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Moving to a beat is a natural human instinct that stems from birth, and it all starts with a mother’s heartbeat.

That’s why everyone can dance to the beat and feel a natural urge to follow a rhythm, 12-year-old Abbilee Runsabove said recently.

“Every time you go to a powwow, you’ll see a baby sleeping and everybody’s like, ‘how can they sleep through this noise?’” Abbilee said. “They’re used to it because of their mother’s heartbeat.”

Abbilee is one of many kids who are part of the free Billings Intertribal Dance Group that teaches anyone and everyone how to perform powwow-style dances and bead and sew regalia.

Many tribes are represented in the group, including Assisiboine, Gros Ventre, Northern Cheyenne, Crow, and Chippewa Cree.

Abbilee and her siblings learned to dance from family members and her father, Walter Runsabove, whose family’s tradition in dancing stretches back to the 1890s. 

Runsabove, 36, is one of five instructors for the dance group, which is meant to be a resource to Native Americans and others interested in dance. Those who live in an urban setting have little exposure to their culture and traditions, Runsabove said.

“There’s a bunch of us urban natives here that grew up culturally, but we live here,” Runsabove said. “We’re sacrificing for the betterment of our young ones so they can have a better future.”

The group was created in 2018 after director Cora Chandler’s sister-in-law, Lynette Chandler-Stein, died in 2017. Chandler-Stein, a member of the Aaniiih, or Gros Ventre, tribe, founded the White Clay Language School on the Fort Belknap Reservation and also performed jingle dress dancing. She also helped start a master’s program for Native American Studies at Montana State University.

The group meets Tuesday evenings from 5:30 p.m. to 7 p.m. at Billings First Congregational Church at 310 N. 27th St. Beading and sewing classes will begin in December, Chandler said. About 30 people regularly participate in the group.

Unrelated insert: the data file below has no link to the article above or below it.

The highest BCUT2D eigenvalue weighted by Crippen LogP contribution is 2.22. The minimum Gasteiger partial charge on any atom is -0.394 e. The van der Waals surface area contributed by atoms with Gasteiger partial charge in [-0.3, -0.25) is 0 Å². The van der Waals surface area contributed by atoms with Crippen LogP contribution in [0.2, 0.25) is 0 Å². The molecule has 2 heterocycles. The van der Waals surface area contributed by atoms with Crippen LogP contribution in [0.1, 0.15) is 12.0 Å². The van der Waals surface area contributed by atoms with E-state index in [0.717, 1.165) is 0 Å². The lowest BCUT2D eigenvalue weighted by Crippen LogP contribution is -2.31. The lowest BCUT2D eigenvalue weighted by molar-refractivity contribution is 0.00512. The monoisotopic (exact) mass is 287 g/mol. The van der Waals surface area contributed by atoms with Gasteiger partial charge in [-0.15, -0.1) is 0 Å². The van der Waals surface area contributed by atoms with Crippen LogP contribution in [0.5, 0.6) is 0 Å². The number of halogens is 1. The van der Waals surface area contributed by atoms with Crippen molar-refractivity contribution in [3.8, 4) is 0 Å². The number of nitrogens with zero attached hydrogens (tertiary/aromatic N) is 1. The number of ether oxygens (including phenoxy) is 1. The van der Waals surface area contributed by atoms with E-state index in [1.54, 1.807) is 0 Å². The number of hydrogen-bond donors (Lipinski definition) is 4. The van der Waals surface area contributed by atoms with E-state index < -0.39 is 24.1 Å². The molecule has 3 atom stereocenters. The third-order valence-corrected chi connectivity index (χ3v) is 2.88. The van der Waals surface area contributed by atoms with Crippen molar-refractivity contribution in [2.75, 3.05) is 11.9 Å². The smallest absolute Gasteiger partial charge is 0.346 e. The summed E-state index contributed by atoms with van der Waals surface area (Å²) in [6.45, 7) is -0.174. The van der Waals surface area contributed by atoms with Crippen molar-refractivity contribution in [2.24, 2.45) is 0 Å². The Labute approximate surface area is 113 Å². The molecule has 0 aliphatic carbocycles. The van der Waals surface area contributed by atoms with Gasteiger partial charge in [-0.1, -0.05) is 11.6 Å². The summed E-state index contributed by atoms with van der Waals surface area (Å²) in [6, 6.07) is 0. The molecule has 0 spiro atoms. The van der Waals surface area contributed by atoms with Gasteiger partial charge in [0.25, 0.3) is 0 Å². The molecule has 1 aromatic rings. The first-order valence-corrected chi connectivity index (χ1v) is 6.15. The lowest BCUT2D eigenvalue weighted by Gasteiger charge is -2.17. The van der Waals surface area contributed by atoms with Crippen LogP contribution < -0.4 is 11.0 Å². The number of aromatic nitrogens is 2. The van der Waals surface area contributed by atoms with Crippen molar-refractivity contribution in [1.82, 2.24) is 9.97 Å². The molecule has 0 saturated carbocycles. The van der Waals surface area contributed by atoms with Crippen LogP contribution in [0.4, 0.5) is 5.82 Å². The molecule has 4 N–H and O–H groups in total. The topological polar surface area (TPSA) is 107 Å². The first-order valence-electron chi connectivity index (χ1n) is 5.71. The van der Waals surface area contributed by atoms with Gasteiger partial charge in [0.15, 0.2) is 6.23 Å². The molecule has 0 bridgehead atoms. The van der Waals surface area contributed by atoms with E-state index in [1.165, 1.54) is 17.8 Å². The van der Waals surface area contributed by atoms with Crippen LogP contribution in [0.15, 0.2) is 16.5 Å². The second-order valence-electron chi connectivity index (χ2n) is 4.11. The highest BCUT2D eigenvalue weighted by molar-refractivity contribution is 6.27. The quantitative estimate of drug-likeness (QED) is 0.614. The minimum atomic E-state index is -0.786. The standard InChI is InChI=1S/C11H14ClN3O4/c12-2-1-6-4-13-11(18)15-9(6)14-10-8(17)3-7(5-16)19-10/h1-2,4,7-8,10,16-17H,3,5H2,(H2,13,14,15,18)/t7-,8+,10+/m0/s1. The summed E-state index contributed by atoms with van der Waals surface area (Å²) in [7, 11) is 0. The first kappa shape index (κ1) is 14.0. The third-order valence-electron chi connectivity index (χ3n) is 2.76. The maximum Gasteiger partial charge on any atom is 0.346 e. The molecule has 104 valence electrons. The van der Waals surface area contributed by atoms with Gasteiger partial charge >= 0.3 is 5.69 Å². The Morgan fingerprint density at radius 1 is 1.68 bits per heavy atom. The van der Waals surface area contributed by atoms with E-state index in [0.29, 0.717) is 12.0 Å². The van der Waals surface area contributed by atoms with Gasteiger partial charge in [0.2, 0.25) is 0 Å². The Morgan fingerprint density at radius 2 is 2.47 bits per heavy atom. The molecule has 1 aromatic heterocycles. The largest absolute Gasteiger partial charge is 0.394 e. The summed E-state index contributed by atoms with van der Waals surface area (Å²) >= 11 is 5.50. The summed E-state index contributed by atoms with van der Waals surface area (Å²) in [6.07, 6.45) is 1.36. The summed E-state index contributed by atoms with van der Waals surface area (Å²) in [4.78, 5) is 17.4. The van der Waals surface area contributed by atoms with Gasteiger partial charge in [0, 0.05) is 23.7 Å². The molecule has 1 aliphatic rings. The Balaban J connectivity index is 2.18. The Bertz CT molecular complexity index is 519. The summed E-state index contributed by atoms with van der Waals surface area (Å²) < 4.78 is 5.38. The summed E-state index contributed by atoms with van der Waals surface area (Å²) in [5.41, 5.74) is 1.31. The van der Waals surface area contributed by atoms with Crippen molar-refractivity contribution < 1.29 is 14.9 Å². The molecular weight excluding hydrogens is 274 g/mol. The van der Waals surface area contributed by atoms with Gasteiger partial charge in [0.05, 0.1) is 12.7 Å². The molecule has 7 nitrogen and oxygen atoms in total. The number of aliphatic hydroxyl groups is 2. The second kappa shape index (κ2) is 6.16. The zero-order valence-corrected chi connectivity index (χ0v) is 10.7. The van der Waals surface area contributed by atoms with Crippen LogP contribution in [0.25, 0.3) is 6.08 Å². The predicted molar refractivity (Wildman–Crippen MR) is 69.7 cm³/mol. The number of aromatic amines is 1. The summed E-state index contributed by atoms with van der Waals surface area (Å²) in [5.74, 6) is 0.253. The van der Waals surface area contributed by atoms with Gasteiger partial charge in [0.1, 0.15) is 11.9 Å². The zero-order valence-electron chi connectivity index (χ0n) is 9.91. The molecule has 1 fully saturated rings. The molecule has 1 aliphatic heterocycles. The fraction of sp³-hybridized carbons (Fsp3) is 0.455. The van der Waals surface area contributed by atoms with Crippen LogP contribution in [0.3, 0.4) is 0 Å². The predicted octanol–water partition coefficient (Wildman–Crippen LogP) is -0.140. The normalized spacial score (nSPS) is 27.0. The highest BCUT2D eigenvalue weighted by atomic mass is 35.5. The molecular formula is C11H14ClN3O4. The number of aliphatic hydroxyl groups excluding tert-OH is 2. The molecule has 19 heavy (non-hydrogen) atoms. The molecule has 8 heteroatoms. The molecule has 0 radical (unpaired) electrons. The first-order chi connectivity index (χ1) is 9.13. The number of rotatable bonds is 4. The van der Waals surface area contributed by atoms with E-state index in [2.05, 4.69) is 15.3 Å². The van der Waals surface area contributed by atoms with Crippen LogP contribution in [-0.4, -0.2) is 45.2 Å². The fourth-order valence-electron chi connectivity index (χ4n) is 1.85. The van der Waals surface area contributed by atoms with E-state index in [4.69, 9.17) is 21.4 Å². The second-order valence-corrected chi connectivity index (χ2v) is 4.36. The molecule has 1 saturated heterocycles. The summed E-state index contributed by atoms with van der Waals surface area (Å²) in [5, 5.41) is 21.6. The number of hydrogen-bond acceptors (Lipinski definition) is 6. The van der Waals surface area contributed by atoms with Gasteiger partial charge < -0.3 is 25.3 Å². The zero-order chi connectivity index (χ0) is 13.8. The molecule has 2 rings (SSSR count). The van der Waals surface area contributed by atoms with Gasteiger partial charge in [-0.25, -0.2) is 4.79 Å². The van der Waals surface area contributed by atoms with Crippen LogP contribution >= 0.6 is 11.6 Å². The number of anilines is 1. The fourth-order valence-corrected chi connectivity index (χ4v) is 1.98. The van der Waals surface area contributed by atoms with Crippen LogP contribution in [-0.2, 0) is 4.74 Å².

“We see a lot of people doing sewing groups and beading groups now, and people are starting to take more initiative for their youth, whether it’s back home on the reservations or at the college level,” Chandler said.

Participants learn a variety of dances, including men's and women’s fancy and traditional dances, the jingle dress dance, the grass and chicken dance and more. 

And while every tribe adds a unique twist to every dance, the steps are relatively the same, Runsabove said. Many of the moves were originally used for ceremonies and celebrations, he said.

It’s a way to hear the songs and encourage people to get up and move. A dancer moves to an equivalent of 26 miles when someone performs 10 three-minute songs, Runsabove said.

“It was all ceremonial at one time, and now, you’re starting to see these styles and categories in powwows. They started to add prize money to it,” Runsabove said. “That’s the incentive. The incentive is the prize money, but the reward is dancing for people who can’t dance or don’t know how to dance.”

Sisters Sequoyah Underwood, 14, and Desiree Williams, 24, participate in the group every Tuesday.

Growing up, Underwood and Williams didn’t learn much about dancing. Now, Williams and her 4-year-old daughter, A’maya Williams, perform jingle dress, and Underwood performs jingle dress and the women’s fancy shawl dance.

“(The instructors) are very welcoming, and they introduce themselves and ask you what you want to learn,” Underwood said.

Mya Spencer, 13, attends practice regularly. She was born and raised in Billings, but visits family during the summer on the Fort Belknap Reservation.

“My mom and dad don’t dance. I learned mostly by myself and in the dance group,” Spencer said.

Spencer performed during the Holiday Food and Gift Festival at the MetraPark Expo Center on Nov. 9, wearing a jingle dress that she helped make with her mother. Her black dress is adorned with jingles made with Copenhagen Tobacco lids and bright colored ribbons and fringe. She wears high-top moccasins and adds mink fur to her braids. A flame pattern was added to the torso of her dress, since flickering fire reminds her of dancing.

“I’ve danced every dance — fancy, traditional — and right now I’m dancing jingle,” Spencer said. “Jingle is my favorite right now.”

Regalia is an important part of telling the story of the dance, said Reno Charette, 62, another instructor who teaches dance and sewing. 

With much of today’s regalia costing more than a wedding dress, dancers need to know how to make and repair their clothing and keep up with the latest powwow fashion trends.

Charette, who learned to sew when she was in middle school, owns about eight different pieces of regalia.

“I also think, for our children, that it’s good for them to know how hard it is to assemble all of these pieces that are parts of our regalia so that they have a profound appreciation for it and take care of it,” Charette said. “That’s what separates it from being a costume. It’s never a costume.”

Dancing and wearing regalia is a major part of Native American culture, and to be able to teach the moves is an honor, Runsabove said.

"Ever since I was little, it's considered an honor and a blessing to be able to dance underneath Creator and on Mother Earth," Runsabove said. "Don't take that for granted."

This article originally ran on Content Exchange